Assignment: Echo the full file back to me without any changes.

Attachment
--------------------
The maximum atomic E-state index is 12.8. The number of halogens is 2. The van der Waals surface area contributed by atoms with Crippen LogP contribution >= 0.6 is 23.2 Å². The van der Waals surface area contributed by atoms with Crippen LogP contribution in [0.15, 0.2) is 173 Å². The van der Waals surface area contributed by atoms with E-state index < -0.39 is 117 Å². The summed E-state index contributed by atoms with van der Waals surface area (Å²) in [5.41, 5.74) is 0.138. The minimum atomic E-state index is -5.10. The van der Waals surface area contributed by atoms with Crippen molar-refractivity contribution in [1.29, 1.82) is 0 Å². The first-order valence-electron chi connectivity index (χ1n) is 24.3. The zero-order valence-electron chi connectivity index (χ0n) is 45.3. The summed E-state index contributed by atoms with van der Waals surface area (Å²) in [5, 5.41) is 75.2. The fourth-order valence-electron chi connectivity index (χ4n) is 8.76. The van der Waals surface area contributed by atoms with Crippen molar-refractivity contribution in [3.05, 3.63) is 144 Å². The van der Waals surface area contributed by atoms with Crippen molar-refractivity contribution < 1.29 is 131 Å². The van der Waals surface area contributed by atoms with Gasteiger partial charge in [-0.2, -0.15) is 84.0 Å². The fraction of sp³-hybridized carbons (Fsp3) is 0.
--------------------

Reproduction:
The maximum atomic E-state index is 12.8. The number of halogens is 2. The van der Waals surface area contributed by atoms with Crippen LogP contribution >= 0.6 is 23.2 Å². The van der Waals surface area contributed by atoms with Crippen LogP contribution in [0.15, 0.2) is 173 Å². The van der Waals surface area contributed by atoms with E-state index < -0.39 is 117 Å². The summed E-state index contributed by atoms with van der Waals surface area (Å²) in [5.41, 5.74) is 0.138. The minimum atomic E-state index is -5.10. The van der Waals surface area contributed by atoms with Crippen molar-refractivity contribution in [1.29, 1.82) is 0 Å². The first-order valence-electron chi connectivity index (χ1n) is 24.3. The zero-order valence-electron chi connectivity index (χ0n) is 45.3. The summed E-state index contributed by atoms with van der Waals surface area (Å²) in [5, 5.41) is 75.2. The fourth-order valence-electron chi connectivity index (χ4n) is 8.76. The van der Waals surface area contributed by atoms with Crippen molar-refractivity contribution in [3.05, 3.63) is 144 Å². The van der Waals surface area contributed by atoms with Crippen molar-refractivity contribution < 1.29 is 131 Å². The van der Waals surface area contributed by atoms with Gasteiger partial charge in [-0.2, -0.15) is 84.0 Å². The fraction of sp³-hybridized carbons (Fsp3) is 0.